The U.S. Department of Health and Human Services’ Office of the Inspector General recently issued a report that included very troubling conclusions. The report was based on a random sampling of the billing of 780 Medicare beneficiaries who were treated in October 2008. The findings concluded that 1 in 7 Medicare patients suffered harm because of their medical care while hospitalized.
As explained in this Palm Beach post article, the report concluded that:
(M)edical care is contributing to around 15,000 deaths per month nationwide and costing taxpayers about $4.4 billion a year.
The report called on the Centers for Medicare and Medicaid Services to toughen penalties for hospitals that provide substandard care rather than rewarding them with increased billings.
The report also included recommendations to reduce the number of preventable medical errors and negative outcomes, including:
- following hand-washing protocols
- more careful administration of medications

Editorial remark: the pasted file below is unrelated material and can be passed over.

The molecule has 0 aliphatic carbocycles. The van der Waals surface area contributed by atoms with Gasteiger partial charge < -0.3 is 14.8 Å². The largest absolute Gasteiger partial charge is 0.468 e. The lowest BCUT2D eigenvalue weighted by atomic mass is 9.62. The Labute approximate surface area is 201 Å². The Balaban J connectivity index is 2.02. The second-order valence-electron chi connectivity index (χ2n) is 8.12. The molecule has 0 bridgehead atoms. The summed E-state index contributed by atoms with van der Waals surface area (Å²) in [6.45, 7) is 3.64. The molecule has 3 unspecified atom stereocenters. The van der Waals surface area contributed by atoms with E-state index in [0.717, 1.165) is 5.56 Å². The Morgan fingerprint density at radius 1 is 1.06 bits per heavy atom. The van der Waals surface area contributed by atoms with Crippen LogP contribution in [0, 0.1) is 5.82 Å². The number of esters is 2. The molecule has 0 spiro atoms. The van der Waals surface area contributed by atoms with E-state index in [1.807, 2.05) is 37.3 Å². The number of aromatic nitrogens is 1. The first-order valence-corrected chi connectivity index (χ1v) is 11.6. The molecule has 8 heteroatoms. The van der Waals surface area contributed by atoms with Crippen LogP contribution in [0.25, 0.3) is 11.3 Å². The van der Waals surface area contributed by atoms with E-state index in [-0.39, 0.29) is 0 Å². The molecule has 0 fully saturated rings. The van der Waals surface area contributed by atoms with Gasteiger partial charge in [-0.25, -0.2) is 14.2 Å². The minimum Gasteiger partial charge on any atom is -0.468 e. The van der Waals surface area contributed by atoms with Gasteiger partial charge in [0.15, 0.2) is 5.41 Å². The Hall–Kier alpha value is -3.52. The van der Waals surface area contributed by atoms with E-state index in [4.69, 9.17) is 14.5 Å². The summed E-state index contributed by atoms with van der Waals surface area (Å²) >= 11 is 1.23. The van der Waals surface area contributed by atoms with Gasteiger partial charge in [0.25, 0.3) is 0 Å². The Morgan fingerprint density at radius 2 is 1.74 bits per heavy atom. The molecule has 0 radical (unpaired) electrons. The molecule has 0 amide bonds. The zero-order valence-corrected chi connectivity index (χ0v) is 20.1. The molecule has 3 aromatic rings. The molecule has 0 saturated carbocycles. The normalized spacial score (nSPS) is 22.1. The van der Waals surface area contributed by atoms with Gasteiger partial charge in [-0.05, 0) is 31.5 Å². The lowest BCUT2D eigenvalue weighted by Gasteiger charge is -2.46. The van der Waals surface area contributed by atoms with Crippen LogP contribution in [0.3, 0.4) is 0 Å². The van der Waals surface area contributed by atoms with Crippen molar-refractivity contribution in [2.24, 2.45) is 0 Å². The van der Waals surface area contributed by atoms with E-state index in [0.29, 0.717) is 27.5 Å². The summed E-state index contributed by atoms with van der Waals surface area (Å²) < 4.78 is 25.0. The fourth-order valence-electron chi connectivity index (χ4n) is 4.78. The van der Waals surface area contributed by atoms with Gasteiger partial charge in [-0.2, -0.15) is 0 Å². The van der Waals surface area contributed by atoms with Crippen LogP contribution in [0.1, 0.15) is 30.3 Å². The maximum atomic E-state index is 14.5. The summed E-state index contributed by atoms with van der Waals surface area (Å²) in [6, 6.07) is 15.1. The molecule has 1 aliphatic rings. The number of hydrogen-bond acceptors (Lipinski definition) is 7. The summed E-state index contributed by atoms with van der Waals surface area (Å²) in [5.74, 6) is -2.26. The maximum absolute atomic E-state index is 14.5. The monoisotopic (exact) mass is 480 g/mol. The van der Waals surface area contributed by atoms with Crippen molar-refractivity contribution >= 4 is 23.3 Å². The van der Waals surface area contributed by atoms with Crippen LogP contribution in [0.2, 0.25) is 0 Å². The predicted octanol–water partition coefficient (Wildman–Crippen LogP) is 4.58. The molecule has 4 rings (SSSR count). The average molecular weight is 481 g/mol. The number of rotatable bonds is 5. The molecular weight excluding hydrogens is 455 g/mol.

- better training for medical students prior to allowing them to inserting central lines into chemotherapy patients
Easily preventable medical errors are some of the most frustrating for patients and their loved ones. When a serious infection could have been prevented if health care personnel had simply followed hand-washing procedures, it’s difficult to turn the other cheek.
Hopefully this report’s findings and recommendations will encourage hospitals to better enforce preventative measures already in place and to adopt new measures to further ensure the safety of patients. Doing so will result in better outcomes for patients and less medical malpractice lawsuits for the hospitals. A win-win for everyone involved!
- Hospital Errors Plague Medicare Patients (newoldage.blogs.nytimes.com)
- Medical Errors Kill 15,000 Medicare Patients a Month (aolhealth.com)
- Read Gov’t Report Showing 1 in 7 Hospitalized Medicare Beneficiaries Harmed by Care (propublica.org)